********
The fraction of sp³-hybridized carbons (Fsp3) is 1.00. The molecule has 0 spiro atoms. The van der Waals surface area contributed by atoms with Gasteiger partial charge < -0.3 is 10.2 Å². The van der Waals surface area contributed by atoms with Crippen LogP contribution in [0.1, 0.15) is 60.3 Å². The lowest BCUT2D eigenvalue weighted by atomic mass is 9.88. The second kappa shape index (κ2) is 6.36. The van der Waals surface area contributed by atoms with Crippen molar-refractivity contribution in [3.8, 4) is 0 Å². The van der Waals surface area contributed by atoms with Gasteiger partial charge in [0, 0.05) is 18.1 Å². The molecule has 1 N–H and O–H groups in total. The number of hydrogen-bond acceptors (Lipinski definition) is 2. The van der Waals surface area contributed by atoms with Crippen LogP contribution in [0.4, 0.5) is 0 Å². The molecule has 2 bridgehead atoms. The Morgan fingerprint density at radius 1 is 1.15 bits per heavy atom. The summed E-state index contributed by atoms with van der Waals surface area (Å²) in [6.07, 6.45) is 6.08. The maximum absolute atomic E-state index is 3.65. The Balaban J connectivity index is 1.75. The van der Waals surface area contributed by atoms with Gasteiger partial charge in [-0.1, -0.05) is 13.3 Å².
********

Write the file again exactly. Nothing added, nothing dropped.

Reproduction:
The fraction of sp³-hybridized carbons (Fsp3) is 1.00. The molecule has 0 spiro atoms. The van der Waals surface area contributed by atoms with Gasteiger partial charge < -0.3 is 10.2 Å². The van der Waals surface area contributed by atoms with Crippen LogP contribution in [0.1, 0.15) is 60.3 Å². The lowest BCUT2D eigenvalue weighted by atomic mass is 9.88. The second kappa shape index (κ2) is 6.36. The van der Waals surface area contributed by atoms with Crippen molar-refractivity contribution in [3.8, 4) is 0 Å². The van der Waals surface area contributed by atoms with Gasteiger partial charge in [0, 0.05) is 18.1 Å². The molecule has 1 N–H and O–H groups in total. The number of hydrogen-bond acceptors (Lipinski definition) is 2. The van der Waals surface area contributed by atoms with Crippen LogP contribution in [0.4, 0.5) is 0 Å². The molecule has 2 bridgehead atoms. The Morgan fingerprint density at radius 1 is 1.15 bits per heavy atom. The summed E-state index contributed by atoms with van der Waals surface area (Å²) in [6.07, 6.45) is 6.08. The maximum absolute atomic E-state index is 3.65. The Balaban J connectivity index is 1.75. The van der Waals surface area contributed by atoms with Gasteiger partial charge in [-0.1, -0.05) is 13.3 Å².